Monthly Archives: March 2013

The practice of leadership in a school library, my understanding …


It is my belief, that before anything else, to be successful school leaders teacher librarians must begin with clear goals and a strong sense of purpose. Focused TL’s will confidently deliver exemplary library services and implement quality library programs that enrich teaching and improve student learning. Effective teacher librarians must also lead for change, in a ubiquitous and ever-changing technology environment, TL’s must be attentive and adaptable to the shifting needs of the learning community and, adept and proactive in making the necessary decisions and changes required to achieve their goals.

It is my understanding that teacher librarians can effectively practice leadership in school libraries by adhering to the following principles:

Lead self for learning

Continual professional and personal development.

TL’s understand the importance of continuous improvement and self-development and commit to sustaining high levels of professional knowledge. Leading TL’s keep up to date with current & future trends in literacy, technology, information retrieval and information literacy education & implementation. Proactive TL’s become actively involved in outside networks (join groups, subscribe to blogs, attend conferences) in order to learn from others as well as share ideas and knowledge.

Sustain knowledge of curriculum and community.

Effective TL’s “Seek first to understand, & then to be understood”(Covey in Marzano et al, 2005, p.21); in order to determine the teaching and learning needs of the community the TL must be proficient in attaining and maintaining knowledge of school curriculum, culture &community. TL’s must be skilful at observing, collecting and analysing data to ensure library programs and resources reflect the needs of all students and teachers.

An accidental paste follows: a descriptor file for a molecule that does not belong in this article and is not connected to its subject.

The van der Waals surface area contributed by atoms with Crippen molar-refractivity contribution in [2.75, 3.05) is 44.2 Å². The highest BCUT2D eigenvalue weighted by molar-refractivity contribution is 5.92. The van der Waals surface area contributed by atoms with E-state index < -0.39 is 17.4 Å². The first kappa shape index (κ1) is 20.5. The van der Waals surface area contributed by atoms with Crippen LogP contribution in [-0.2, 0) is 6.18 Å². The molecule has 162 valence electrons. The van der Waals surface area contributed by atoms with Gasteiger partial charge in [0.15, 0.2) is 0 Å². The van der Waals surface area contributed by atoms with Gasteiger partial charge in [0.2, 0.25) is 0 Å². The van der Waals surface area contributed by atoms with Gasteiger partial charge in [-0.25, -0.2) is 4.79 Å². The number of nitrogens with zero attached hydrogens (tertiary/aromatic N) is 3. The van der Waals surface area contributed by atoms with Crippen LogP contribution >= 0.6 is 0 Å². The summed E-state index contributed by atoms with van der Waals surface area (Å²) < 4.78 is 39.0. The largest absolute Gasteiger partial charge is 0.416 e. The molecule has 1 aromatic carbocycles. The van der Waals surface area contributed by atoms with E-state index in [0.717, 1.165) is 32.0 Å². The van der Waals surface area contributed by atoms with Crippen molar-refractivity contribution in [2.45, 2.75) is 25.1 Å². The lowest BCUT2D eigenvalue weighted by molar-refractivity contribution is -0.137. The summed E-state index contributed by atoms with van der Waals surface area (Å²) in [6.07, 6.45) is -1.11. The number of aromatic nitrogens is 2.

Lead others for learning and change

Promote and model a culture of openness, sharing, collaboration and empowerment.

As authentic leaders, TL’s actively nurture and advocate collaborative, open relationships with teachers and stakeholders in order to:

  • Create and implement quality, well-resourced library programs that result in positive student learning outcomes.
  • Build viable collections relevant to the changing needs of users
  • Share knowledge, information, expertise and intelligence
  • Promote and maximise library services

TL’s demonstrate leadership by strongly supporting and encouraging instructional partnerships that integrate collaborative planning and teaching opportunities; partnerships that facilitate personal learning and promote the sharing of professional knowledge and expertise.

TL’s lead the way in creating positive learning environments and empowering others to be independent, effective users of information and technology by providing training & information sessions to all in the learning community, by instigating collaborative learning projects, creating online learning resources (wikis & blogs, Google docs) and using social media to communicate and inform.

Teacher librarians model transparent leadership by overtly promoting library services, clearly communicating common goals and involving others in the development of policy and processes.  To foster continual improvement and growth and to engender a sense of ownership and commitment to the library program, TL’s encourage constructive dialogue and endorse input from all members of the teaching & learning community. Providing opportunities for others to be included in the evaluation and review of library, programs and practices demonstrates flexibility, open-mindedness and the ability to adapt to the changing needs of today’s education environment.

Marzano, R. J., Waters, T., & McNulty, B. A. (2005). Some theories and theorists on leadership.  School leadership that works: from research to results (pp. 13-27). Alexandria, Va.: Association for Supervision and Curriculum Development;. Retrieved from

7 steps to problem solving – Primary Scenario


Use the 7 steps to problem solving to solve the following scenario.

Relief from face to face teaching for classroom teachers is covered by the TL. This means that it is difficult to plan any collaborative teaching opportunities with the teachers. You are also concerned that the students learning in the library may not be contextually relevant to their learning in the classroom. How could you approach this problem?

1. Define & identify the problem